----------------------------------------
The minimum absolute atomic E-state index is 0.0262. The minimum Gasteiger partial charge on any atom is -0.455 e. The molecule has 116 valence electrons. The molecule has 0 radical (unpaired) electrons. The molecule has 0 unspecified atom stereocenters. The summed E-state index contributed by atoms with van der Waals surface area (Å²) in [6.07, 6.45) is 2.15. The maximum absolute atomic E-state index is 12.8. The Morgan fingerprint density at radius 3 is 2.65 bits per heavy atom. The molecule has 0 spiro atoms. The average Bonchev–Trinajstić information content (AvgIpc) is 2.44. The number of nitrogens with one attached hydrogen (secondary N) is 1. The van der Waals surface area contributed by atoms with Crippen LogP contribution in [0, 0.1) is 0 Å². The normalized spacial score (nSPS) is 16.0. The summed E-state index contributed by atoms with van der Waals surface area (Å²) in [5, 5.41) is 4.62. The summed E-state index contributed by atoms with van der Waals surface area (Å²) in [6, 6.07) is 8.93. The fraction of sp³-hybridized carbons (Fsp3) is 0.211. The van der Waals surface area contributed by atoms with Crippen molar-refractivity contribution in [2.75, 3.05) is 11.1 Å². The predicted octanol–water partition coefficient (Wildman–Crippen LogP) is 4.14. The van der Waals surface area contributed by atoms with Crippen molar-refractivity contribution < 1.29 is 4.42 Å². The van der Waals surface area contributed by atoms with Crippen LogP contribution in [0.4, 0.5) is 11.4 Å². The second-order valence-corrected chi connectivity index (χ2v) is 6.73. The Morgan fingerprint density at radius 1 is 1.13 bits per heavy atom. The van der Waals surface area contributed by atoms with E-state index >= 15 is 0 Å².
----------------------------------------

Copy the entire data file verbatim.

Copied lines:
The minimum absolute atomic E-state index is 0.0262. The minimum Gasteiger partial charge on any atom is -0.455 e. The molecule has 116 valence electrons. The molecule has 0 radical (unpaired) electrons. The molecule has 0 unspecified atom stereocenters. The summed E-state index contributed by atoms with van der Waals surface area (Å²) in [6.07, 6.45) is 2.15. The maximum absolute atomic E-state index is 12.8. The Morgan fingerprint density at radius 3 is 2.65 bits per heavy atom. The molecule has 0 spiro atoms. The average Bonchev–Trinajstić information content (AvgIpc) is 2.44. The number of nitrogens with one attached hydrogen (secondary N) is 1. The van der Waals surface area contributed by atoms with Crippen LogP contribution in [0, 0.1) is 0 Å². The normalized spacial score (nSPS) is 16.0. The summed E-state index contributed by atoms with van der Waals surface area (Å²) in [5, 5.41) is 4.62. The summed E-state index contributed by atoms with van der Waals surface area (Å²) in [6, 6.07) is 8.93. The fraction of sp³-hybridized carbons (Fsp3) is 0.211. The van der Waals surface area contributed by atoms with Crippen molar-refractivity contribution in [2.75, 3.05) is 11.1 Å². The predicted octanol–water partition coefficient (Wildman–Crippen LogP) is 4.14. The van der Waals surface area contributed by atoms with Crippen molar-refractivity contribution < 1.29 is 4.42 Å². The van der Waals surface area contributed by atoms with Crippen LogP contribution in [0.4, 0.5) is 11.4 Å². The second-order valence-corrected chi connectivity index (χ2v) is 6.73. The Morgan fingerprint density at radius 1 is 1.13 bits per heavy atom. The van der Waals surface area contributed by atoms with E-state index >= 15 is 0 Å².